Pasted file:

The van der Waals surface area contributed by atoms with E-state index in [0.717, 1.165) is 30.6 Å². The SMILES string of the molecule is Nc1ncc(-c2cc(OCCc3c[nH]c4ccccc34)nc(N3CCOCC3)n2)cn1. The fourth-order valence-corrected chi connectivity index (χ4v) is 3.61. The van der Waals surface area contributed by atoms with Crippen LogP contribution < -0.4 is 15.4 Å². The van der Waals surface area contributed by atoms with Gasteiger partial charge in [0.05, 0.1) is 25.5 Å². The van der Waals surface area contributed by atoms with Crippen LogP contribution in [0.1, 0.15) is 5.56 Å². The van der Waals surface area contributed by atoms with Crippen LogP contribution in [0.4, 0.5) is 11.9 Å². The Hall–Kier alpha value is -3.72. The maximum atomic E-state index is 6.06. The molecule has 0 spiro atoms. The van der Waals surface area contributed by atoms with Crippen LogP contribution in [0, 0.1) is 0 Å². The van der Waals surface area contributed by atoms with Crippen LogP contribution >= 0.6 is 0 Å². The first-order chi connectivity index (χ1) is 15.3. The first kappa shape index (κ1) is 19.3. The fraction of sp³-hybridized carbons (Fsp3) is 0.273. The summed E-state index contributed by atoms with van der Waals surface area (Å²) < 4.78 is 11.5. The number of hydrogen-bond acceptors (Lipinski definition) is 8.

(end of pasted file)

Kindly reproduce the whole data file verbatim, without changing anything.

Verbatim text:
The van der Waals surface area contributed by atoms with E-state index in [0.717, 1.165) is 30.6 Å². The SMILES string of the molecule is Nc1ncc(-c2cc(OCCc3c[nH]c4ccccc34)nc(N3CCOCC3)n2)cn1. The fourth-order valence-corrected chi connectivity index (χ4v) is 3.61. The van der Waals surface area contributed by atoms with Crippen LogP contribution < -0.4 is 15.4 Å². The van der Waals surface area contributed by atoms with Gasteiger partial charge in [0.05, 0.1) is 25.5 Å². The van der Waals surface area contributed by atoms with Crippen LogP contribution in [0.1, 0.15) is 5.56 Å². The van der Waals surface area contributed by atoms with Crippen LogP contribution in [0.4, 0.5) is 11.9 Å². The Hall–Kier alpha value is -3.72. The maximum atomic E-state index is 6.06. The molecule has 0 spiro atoms. The van der Waals surface area contributed by atoms with Crippen LogP contribution in [0, 0.1) is 0 Å². The van der Waals surface area contributed by atoms with Crippen LogP contribution >= 0.6 is 0 Å². The first-order chi connectivity index (χ1) is 15.3. The first kappa shape index (κ1) is 19.3. The fraction of sp³-hybridized carbons (Fsp3) is 0.273. The summed E-state index contributed by atoms with van der Waals surface area (Å²) < 4.78 is 11.5. The number of hydrogen-bond acceptors (Lipinski definition) is 8.